Yellowstone recognizes the jeopardy the Central herd is in, so much so that for the past two years they have recommended that there be no hunting, nor any lethal action taken in the Hebgen Basin. Yet, Yellowstone also knows that Central herd members also migrate into the Gardiner Basin, and aside from a few radio collared females, they don’t know which buffalo they capture are from which herd. Once they are in the trap, Yellowstone doesn’t care. Yellowstone is shirking an important responsibility to the buffalo in their care by placing the conservation burden on hunters (who kill far fewer buffalo than Yellowstone), rather than take responsibility for their actions and taking a stand against Montana’s livestock lobby, and cease operations at their Stephens Creek facility. Due to Yellowstone’s capture operations, within the past week, hunters left the Gardiner Basin and headed to the Hebgen Basin, where members of the Central herd have started to migrate. Spring migration has just begun for the Central herd. Buffalo families, including mother’s heavy with calves, are coming out of a long and difficult winter, seeking the life-giving, south-facing slopes of Horse Butte where they can find grass easier and prepare to give birth. That these buffalo should be targeted now, at such a sensitive time, all because Yellowstone can’t say no to livestock interests and do right by the buffalo. Each of these buffalo has their story, and we ache to tell them as we experience it with them, through their eyes. But, ultimately, what is critical to convey is that this is a direct consequence of the IBMP’s intolerance of wild buffalo in general, and Yellowstone’s actions at the Stephens Creek trap specifically, that members of this imperiled herd are being targeted thusly. Indeed, buffalo from both herds are nearing calving season. It’s that time of year. But, wherever they roam, very pregnant females, their calves, and entire families are being targeted by the nefarious actions of the Interagency Bison Management Plan, a plan that serves only Montana’s livestock interests. Without a doubt, this entire war against wild buffalo is driven by Montana, yet that is no excuse for Yellowstone to turn their back on the sacred, beloved buffalo whom they are entrusted with caring for.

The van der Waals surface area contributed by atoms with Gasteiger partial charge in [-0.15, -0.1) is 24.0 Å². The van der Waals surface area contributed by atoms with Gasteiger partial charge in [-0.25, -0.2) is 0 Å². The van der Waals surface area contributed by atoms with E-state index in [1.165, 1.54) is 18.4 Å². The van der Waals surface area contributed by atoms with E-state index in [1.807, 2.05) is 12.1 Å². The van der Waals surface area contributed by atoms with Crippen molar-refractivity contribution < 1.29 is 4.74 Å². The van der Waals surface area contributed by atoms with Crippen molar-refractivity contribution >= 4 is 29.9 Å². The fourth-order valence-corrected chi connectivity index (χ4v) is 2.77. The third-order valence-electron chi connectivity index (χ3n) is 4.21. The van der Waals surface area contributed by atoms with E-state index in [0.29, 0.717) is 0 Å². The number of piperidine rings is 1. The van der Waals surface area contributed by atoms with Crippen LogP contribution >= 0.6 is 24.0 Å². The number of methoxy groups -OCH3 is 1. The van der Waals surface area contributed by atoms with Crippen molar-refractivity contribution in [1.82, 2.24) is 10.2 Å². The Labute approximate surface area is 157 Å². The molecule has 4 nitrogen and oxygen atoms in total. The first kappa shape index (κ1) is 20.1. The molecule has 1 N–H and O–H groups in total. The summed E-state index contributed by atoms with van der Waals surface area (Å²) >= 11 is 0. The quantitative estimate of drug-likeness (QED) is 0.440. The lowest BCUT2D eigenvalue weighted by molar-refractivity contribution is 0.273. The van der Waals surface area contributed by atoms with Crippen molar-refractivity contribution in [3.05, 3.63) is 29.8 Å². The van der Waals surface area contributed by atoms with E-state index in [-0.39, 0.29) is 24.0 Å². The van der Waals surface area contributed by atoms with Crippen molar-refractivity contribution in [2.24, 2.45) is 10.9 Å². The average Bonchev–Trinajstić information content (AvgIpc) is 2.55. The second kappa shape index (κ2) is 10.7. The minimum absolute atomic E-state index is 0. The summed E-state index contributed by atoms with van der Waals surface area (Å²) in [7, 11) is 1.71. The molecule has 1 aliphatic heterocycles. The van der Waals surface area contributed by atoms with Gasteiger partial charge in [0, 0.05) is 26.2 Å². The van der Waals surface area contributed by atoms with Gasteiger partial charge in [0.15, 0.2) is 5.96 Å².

2020 03 19 01 003 Update 3 BFC Stephany Seay photo

A truck pulls a stock trailer full of wild buffalo captured at Yellowstone’s Stephens Creek buffalo trap. Headed for slaughter, the trailer passes by another capture facility, where buffalo have been taken from Yellowstone and used in science experiments by USDA’s Animal & Health Inspection Service. Along with the bedded down buffalo, also watching the passing vehicle is a herd of elk, implicated nearly 30 times in the transmission of brucellosis to cattle — a crime the buffalo are repeatedly blamed for but have never committed. Elk are rightly free to roam, while the buffalo suffer deep prejudice and gross injustices. Photo by Stephany Seay, Buffalo Field Campaign.